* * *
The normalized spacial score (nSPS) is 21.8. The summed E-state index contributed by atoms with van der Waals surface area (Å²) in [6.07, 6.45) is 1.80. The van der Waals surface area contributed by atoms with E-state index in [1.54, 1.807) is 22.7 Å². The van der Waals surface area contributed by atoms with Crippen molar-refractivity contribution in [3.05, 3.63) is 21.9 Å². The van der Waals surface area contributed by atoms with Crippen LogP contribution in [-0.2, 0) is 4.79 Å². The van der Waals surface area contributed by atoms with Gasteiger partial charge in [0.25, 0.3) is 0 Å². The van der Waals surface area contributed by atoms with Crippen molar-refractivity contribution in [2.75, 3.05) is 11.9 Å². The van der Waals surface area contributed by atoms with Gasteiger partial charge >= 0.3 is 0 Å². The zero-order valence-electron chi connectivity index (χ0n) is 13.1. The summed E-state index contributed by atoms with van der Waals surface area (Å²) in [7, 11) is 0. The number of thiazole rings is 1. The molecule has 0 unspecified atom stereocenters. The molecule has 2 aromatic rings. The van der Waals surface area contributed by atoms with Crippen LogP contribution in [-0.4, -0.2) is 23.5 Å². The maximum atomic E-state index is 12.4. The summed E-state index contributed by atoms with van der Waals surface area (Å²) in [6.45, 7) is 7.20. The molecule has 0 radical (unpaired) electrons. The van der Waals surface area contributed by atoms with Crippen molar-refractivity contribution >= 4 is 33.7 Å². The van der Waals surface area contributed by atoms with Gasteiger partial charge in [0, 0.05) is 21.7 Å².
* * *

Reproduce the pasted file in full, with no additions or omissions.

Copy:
The normalized spacial score (nSPS) is 21.8. The summed E-state index contributed by atoms with van der Waals surface area (Å²) in [6.07, 6.45) is 1.80. The van der Waals surface area contributed by atoms with E-state index in [1.54, 1.807) is 22.7 Å². The van der Waals surface area contributed by atoms with Crippen molar-refractivity contribution in [3.05, 3.63) is 21.9 Å². The van der Waals surface area contributed by atoms with Crippen LogP contribution in [-0.2, 0) is 4.79 Å². The van der Waals surface area contributed by atoms with Gasteiger partial charge in [0.25, 0.3) is 0 Å². The van der Waals surface area contributed by atoms with Crippen molar-refractivity contribution in [2.75, 3.05) is 11.9 Å². The van der Waals surface area contributed by atoms with Gasteiger partial charge >= 0.3 is 0 Å². The zero-order valence-electron chi connectivity index (χ0n) is 13.1. The summed E-state index contributed by atoms with van der Waals surface area (Å²) in [7, 11) is 0. The number of thiazole rings is 1. The molecule has 0 unspecified atom stereocenters. The molecule has 2 aromatic rings. The van der Waals surface area contributed by atoms with Crippen LogP contribution in [-0.4, -0.2) is 23.5 Å². The maximum atomic E-state index is 12.4. The summed E-state index contributed by atoms with van der Waals surface area (Å²) in [6.45, 7) is 7.20. The molecule has 0 radical (unpaired) electrons. The van der Waals surface area contributed by atoms with Crippen molar-refractivity contribution >= 4 is 33.7 Å². The van der Waals surface area contributed by atoms with Gasteiger partial charge in [0, 0.05) is 21.7 Å².